Pod Workouts: A New Way to Get Fit

Pod Workouts: A New Way to Get Fit

By Carol Sorgen
WebMD Weight Loss Clinic - Feature

Reviewed By Louise Chang, MD

You see people wearing the little earbuds on the bus, at the mall, on the treadmill at the gym ... MP3 players are just about everywhere these days. And not everyone is using them just to catch the latest tunes and movies. The latest buzz in fitness is downloadable MP3 workouts, experts say.

"They're popping up everywhere," says Mike Monroe, head trainer and program director for Push.TV, a home workout system based in New York.

All kinds of workouts are available -- from cardio programs, to strength training, to yoga, and Pilates classes, says Gregory Florez, chief executive officer of Fit Advisor Health Coaching Services in Salt Lake City, Utah, and a spokesperson for the American Council on Exercise (ACE).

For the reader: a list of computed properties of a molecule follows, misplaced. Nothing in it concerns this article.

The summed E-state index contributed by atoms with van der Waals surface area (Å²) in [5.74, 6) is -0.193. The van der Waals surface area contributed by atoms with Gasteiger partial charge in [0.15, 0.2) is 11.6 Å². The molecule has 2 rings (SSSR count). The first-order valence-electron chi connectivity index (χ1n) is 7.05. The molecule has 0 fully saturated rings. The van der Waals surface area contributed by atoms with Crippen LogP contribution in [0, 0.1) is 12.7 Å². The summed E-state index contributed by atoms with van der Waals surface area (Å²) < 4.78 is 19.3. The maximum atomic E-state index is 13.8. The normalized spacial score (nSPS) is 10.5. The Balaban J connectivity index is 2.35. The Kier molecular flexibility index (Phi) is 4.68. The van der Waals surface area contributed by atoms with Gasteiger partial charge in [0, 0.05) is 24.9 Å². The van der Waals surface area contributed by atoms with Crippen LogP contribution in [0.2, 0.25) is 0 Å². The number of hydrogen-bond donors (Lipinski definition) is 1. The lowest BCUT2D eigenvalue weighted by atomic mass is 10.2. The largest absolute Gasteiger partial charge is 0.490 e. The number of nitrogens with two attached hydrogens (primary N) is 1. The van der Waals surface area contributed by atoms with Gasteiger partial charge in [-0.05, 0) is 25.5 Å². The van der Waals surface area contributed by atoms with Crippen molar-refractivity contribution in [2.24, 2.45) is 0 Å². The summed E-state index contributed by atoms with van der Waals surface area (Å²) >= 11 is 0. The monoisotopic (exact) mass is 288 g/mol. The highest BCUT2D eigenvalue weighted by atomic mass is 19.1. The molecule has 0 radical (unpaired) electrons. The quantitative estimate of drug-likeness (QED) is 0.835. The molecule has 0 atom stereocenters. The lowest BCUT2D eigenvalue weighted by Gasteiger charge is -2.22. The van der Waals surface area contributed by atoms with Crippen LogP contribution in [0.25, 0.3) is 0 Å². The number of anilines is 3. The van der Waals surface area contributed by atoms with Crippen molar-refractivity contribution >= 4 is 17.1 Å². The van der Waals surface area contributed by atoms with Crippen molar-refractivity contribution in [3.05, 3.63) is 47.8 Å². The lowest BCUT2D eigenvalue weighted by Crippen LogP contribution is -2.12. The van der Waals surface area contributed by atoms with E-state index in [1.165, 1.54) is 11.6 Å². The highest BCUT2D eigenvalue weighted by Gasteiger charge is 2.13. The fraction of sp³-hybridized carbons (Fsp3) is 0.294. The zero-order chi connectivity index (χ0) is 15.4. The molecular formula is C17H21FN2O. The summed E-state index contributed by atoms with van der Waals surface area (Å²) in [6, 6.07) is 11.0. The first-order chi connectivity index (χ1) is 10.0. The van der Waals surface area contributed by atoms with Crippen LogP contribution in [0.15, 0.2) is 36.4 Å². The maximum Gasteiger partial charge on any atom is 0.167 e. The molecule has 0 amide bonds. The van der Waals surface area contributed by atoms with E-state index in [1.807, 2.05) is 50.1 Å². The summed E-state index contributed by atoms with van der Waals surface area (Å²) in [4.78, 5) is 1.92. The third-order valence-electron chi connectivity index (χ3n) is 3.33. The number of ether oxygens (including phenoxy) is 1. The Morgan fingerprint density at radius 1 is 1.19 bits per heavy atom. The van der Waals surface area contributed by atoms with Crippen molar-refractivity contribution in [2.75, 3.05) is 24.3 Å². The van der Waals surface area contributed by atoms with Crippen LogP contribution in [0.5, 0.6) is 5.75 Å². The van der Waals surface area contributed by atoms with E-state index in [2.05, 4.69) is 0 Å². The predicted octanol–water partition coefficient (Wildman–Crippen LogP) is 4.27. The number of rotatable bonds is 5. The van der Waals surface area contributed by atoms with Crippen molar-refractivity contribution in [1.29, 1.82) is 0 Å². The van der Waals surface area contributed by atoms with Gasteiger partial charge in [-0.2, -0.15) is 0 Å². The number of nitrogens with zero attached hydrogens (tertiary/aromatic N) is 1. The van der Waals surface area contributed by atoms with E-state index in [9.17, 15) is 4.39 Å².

Pod workouts are popular for several reasons.

They can be used anytime, anywhere, and at a relatively low cost (some are even available free).

They're good for people who like the structure of being told what to do, but can't afford to hire a fitness trainer, says Monroe.

And they can enhance your own workouts on a bike, treadmill, or elliptical machine, says California fitness trainer Tracey Mallett, who has developed her own "pod" workouts.

Vivian Jung, a Pilates instructor in Selden, N.Y., who produces a video podcast called "Hottieworkouts," thinks downloadable workouts can be especially inspiring to people intimidated by working out in a gym.